(Jackie Lieuwen / Black Press)

(Jackie Lieuwen / Black Press)

Skeena First Nations push for full closure of recreational fishery

Eight First Nations on the Skeena River watershed say DFO’s chinook restrictions isn’t enough

A group of eight First Nations are pushing for a full closure of all recreational fisheries in the Skeena River Watershed, both freshwater and marine.

The group, part of the Skeena Nations Fisheries Fish Forum Protocol, said they oppose the recent actions by the Department of Fisheries and Oceans (DFO) and the B.C government to allow some recreational fishing.

DFO temporarily closed recreational fishing May 8, and then on May 30 announced that there would be a 25-30 per cent reduction in exploitation rates for chinook this year due to conservation concerns. Recreational anglers are allowed to catch one chinook per day in marine waters near Prince Rupert, and Kitimat to Haida Gwaii.

READ MORE: Sweeping salmon closures for recreational fishing

READ MORE: DFO implements chinook restrictions

But the Skeena Nations Fish Forum released a press release today saying that’s not enough.

The Skeena First Nations Technical Committee requested that DFO close all freshwater and marine fisheries impacting Skeena Chinook, with no catch and release option, but DFO did not follow that recommendation, it says in the press release.

“We oppose the actions of DFO allowing the recreational fishery to harvest Chinook in this salmon crisis, and BC issuing guide outfitter permits and individual licenses to allow the recreational steelhead catch and release fishery to remain open,” said Bruce Watkinson, co-chair of the Skeena Nations Fish Secretariat.

“If Canada and B.C. are serious about their commitments to Indigenous peoples, then the Skeena watershed and marine waters should be closed to all recreational salmon fishing for the 2018 season.”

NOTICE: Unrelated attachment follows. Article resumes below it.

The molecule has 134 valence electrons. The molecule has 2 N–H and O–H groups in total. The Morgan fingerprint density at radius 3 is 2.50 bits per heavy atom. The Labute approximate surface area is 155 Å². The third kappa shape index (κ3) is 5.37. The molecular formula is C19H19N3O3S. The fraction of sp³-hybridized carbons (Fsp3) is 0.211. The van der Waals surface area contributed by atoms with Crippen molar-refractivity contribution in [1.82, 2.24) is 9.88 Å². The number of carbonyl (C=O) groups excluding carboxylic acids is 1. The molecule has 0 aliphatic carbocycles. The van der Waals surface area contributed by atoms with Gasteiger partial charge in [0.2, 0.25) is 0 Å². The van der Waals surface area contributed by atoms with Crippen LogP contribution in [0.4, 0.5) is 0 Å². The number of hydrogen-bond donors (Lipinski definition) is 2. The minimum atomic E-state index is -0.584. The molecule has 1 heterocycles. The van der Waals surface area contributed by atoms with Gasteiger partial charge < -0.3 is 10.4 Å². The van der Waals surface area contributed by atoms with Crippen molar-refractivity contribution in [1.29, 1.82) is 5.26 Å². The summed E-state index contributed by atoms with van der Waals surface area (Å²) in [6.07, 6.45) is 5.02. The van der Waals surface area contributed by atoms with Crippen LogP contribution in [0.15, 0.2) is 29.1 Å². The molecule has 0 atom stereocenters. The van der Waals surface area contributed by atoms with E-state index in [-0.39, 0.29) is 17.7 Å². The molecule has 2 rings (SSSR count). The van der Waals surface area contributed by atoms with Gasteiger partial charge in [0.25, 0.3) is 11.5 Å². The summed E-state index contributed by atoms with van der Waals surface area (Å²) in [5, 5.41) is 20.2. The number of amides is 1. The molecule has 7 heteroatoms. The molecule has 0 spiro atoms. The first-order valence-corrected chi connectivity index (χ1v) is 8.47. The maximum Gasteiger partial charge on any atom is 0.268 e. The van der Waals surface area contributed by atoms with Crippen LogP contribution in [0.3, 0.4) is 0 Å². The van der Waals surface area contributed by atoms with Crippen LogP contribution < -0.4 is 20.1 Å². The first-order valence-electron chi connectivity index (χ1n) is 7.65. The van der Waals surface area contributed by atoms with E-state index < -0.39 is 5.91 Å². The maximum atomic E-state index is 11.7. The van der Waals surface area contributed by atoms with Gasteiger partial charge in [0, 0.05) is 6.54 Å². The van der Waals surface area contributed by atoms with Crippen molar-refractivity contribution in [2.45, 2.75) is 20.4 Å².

The release goes on to state that the DFO actions appease the recreational fishery but do not live up to its obligation to protect the Skeena fishery and the interests of First Nations.

“The Skeena Nations support conservation, however our Constitutional Aboriginal rights must be recognized and respected – to ensure this, we will engage in a collaborative process and dialogue with DFO and B.C.,” it said.

READ MORE: Salmon closures a devastating blow to businesses

First Nations’ signatories include leaders from Gitga’at, Gitxaala, Gitxsan Hereditary Chiefs, Kitselas, Kitsumkalum, Lake Babine, Metlakatla, and the Wet’suwet’en Hereditary Chiefs.


 


jackie@terracestandard.com

Like us on Facebook and follow us on Twitter

Get local stories you won't find anywhere else right to your inbox.
Sign up here

Just Posted

Demonstrators lined Hwy 16 May 5 to mark the National Day of Awareness for Missing and Murdered Indigenous Women and Girls. (Deb Meissner photo)
VIDEO: Smithers gathering marks Red Dress Day honouring missing and murdered Indigenous women and girls

Approximately 70 people lined Hwy 16, drumming, singing and holding up placards

“Skeena,” by John Hudson and Paul Hanslow is one of five fonts in the running to become the default for Microsoft systems and Office programs. (Black Press Media File Photo)
Font named after Skeena River could become the next Microsoft default

One of the five new fonts will replace Calibri, which has been Microsoft’s default since 2007

The road to Telegraph Creek (Hwy 51) was closed April 15 due to a washout. On May 4, the road was opened to light-duty passenger vehicles during specific times. (BC Transportation and Infrastructure/Facebook)
Telegraph Creek Road opens for light-duty vehicles

Road has been closed since April 15 due to a washout